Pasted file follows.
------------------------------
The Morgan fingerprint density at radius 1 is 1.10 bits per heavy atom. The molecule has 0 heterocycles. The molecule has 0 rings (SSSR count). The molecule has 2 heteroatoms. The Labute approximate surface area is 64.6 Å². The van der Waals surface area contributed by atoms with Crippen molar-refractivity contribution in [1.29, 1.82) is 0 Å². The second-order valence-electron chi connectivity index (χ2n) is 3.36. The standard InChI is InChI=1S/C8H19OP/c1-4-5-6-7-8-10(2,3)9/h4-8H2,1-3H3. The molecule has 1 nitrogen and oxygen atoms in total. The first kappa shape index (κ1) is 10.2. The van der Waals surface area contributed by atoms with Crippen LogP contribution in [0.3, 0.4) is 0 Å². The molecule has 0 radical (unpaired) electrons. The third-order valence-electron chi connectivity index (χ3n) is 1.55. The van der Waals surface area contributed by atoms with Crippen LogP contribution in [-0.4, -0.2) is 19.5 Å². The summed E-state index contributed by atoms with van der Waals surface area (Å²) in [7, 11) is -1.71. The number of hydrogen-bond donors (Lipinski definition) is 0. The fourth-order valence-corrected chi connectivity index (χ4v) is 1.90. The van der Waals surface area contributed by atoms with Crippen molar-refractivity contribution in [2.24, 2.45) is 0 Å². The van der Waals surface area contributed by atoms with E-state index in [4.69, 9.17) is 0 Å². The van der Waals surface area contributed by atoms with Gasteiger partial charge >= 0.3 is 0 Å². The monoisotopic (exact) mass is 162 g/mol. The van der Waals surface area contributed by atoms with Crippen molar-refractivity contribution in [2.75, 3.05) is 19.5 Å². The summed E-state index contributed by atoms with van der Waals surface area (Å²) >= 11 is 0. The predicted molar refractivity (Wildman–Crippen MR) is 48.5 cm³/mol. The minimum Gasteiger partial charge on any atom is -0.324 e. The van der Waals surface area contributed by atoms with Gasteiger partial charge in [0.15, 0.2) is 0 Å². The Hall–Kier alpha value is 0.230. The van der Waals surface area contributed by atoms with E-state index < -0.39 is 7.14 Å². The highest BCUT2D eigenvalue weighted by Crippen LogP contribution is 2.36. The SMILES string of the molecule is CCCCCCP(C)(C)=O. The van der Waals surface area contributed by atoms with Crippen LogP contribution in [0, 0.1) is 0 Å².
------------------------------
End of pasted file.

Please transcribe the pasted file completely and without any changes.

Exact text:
The Morgan fingerprint density at radius 1 is 1.10 bits per heavy atom. The molecule has 0 heterocycles. The molecule has 0 rings (SSSR count). The molecule has 2 heteroatoms. The Labute approximate surface area is 64.6 Å². The van der Waals surface area contributed by atoms with Crippen molar-refractivity contribution in [1.29, 1.82) is 0 Å². The second-order valence-electron chi connectivity index (χ2n) is 3.36. The standard InChI is InChI=1S/C8H19OP/c1-4-5-6-7-8-10(2,3)9/h4-8H2,1-3H3. The molecule has 1 nitrogen and oxygen atoms in total. The first kappa shape index (κ1) is 10.2. The van der Waals surface area contributed by atoms with Crippen LogP contribution in [0.3, 0.4) is 0 Å². The molecule has 0 radical (unpaired) electrons. The third-order valence-electron chi connectivity index (χ3n) is 1.55. The van der Waals surface area contributed by atoms with Crippen LogP contribution in [-0.4, -0.2) is 19.5 Å². The summed E-state index contributed by atoms with van der Waals surface area (Å²) in [7, 11) is -1.71. The number of hydrogen-bond donors (Lipinski definition) is 0. The fourth-order valence-corrected chi connectivity index (χ4v) is 1.90. The van der Waals surface area contributed by atoms with Crippen molar-refractivity contribution in [2.24, 2.45) is 0 Å². The van der Waals surface area contributed by atoms with E-state index in [4.69, 9.17) is 0 Å². The van der Waals surface area contributed by atoms with Gasteiger partial charge >= 0.3 is 0 Å². The monoisotopic (exact) mass is 162 g/mol. The van der Waals surface area contributed by atoms with Crippen molar-refractivity contribution in [2.75, 3.05) is 19.5 Å². The summed E-state index contributed by atoms with van der Waals surface area (Å²) >= 11 is 0. The predicted molar refractivity (Wildman–Crippen MR) is 48.5 cm³/mol. The minimum Gasteiger partial charge on any atom is -0.324 e. The van der Waals surface area contributed by atoms with Gasteiger partial charge in [0.15, 0.2) is 0 Å². The Hall–Kier alpha value is 0.230. The van der Waals surface area contributed by atoms with E-state index < -0.39 is 7.14 Å². The highest BCUT2D eigenvalue weighted by Crippen LogP contribution is 2.36. The SMILES string of the molecule is CCCCCCP(C)(C)=O. The van der Waals surface area contributed by atoms with Crippen LogP contribution in [0, 0.1) is 0 Å².